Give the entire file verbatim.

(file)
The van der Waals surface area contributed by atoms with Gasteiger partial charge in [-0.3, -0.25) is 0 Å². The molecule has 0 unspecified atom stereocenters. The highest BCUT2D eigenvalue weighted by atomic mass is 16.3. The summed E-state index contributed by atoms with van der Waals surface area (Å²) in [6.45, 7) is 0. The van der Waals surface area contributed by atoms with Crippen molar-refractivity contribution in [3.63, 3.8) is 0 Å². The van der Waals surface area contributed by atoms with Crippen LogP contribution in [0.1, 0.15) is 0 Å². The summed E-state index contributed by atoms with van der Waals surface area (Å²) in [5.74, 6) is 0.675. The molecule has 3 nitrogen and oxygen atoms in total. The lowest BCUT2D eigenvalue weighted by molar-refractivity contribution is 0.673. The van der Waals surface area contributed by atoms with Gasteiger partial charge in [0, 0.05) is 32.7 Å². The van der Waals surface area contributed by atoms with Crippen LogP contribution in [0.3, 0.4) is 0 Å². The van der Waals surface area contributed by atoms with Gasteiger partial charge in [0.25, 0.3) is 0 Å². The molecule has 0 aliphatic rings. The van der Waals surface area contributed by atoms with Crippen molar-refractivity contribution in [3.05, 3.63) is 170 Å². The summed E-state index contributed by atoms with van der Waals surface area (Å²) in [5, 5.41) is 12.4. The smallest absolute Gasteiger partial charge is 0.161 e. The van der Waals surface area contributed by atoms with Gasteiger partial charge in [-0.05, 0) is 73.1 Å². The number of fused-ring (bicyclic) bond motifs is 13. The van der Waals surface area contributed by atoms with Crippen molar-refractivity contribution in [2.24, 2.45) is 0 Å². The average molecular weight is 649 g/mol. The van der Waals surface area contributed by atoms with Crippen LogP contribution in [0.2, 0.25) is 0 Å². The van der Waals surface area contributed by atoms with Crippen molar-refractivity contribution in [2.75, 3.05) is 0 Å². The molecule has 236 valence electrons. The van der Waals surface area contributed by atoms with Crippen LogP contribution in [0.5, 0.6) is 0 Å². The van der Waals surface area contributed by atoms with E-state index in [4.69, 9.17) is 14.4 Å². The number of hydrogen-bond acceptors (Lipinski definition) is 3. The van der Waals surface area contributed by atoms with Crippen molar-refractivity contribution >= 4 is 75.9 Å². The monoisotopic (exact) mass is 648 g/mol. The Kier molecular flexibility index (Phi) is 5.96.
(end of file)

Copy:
The van der Waals surface area contributed by atoms with Gasteiger partial charge in [-0.3, -0.25) is 0 Å². The molecule has 0 unspecified atom stereocenters. The highest BCUT2D eigenvalue weighted by atomic mass is 16.3. The summed E-state index contributed by atoms with van der Waals surface area (Å²) in [6.45, 7) is 0. The van der Waals surface area contributed by atoms with Crippen molar-refractivity contribution in [3.63, 3.8) is 0 Å². The van der Waals surface area contributed by atoms with Crippen LogP contribution in [0.1, 0.15) is 0 Å². The summed E-state index contributed by atoms with van der Waals surface area (Å²) in [5.74, 6) is 0.675. The molecule has 3 nitrogen and oxygen atoms in total. The lowest BCUT2D eigenvalue weighted by molar-refractivity contribution is 0.673. The van der Waals surface area contributed by atoms with Gasteiger partial charge in [0, 0.05) is 32.7 Å². The van der Waals surface area contributed by atoms with Crippen LogP contribution in [0.3, 0.4) is 0 Å². The van der Waals surface area contributed by atoms with Gasteiger partial charge in [0.25, 0.3) is 0 Å². The molecule has 0 aliphatic rings. The van der Waals surface area contributed by atoms with Crippen molar-refractivity contribution in [3.05, 3.63) is 170 Å². The summed E-state index contributed by atoms with van der Waals surface area (Å²) in [5, 5.41) is 12.4. The smallest absolute Gasteiger partial charge is 0.161 e. The van der Waals surface area contributed by atoms with Gasteiger partial charge in [-0.05, 0) is 73.1 Å². The number of fused-ring (bicyclic) bond motifs is 13. The van der Waals surface area contributed by atoms with Crippen molar-refractivity contribution in [2.24, 2.45) is 0 Å². The average molecular weight is 649 g/mol. The van der Waals surface area contributed by atoms with Crippen LogP contribution in [0.2, 0.25) is 0 Å². The van der Waals surface area contributed by atoms with Crippen molar-refractivity contribution in [2.75, 3.05) is 0 Å². The molecule has 236 valence electrons. The van der Waals surface area contributed by atoms with Crippen LogP contribution in [0.5, 0.6) is 0 Å². The van der Waals surface area contributed by atoms with E-state index in [4.69, 9.17) is 14.4 Å². The number of hydrogen-bond acceptors (Lipinski definition) is 3. The van der Waals surface area contributed by atoms with Crippen molar-refractivity contribution >= 4 is 75.9 Å². The monoisotopic (exact) mass is 648 g/mol. The Kier molecular flexibility index (Phi) is 5.96.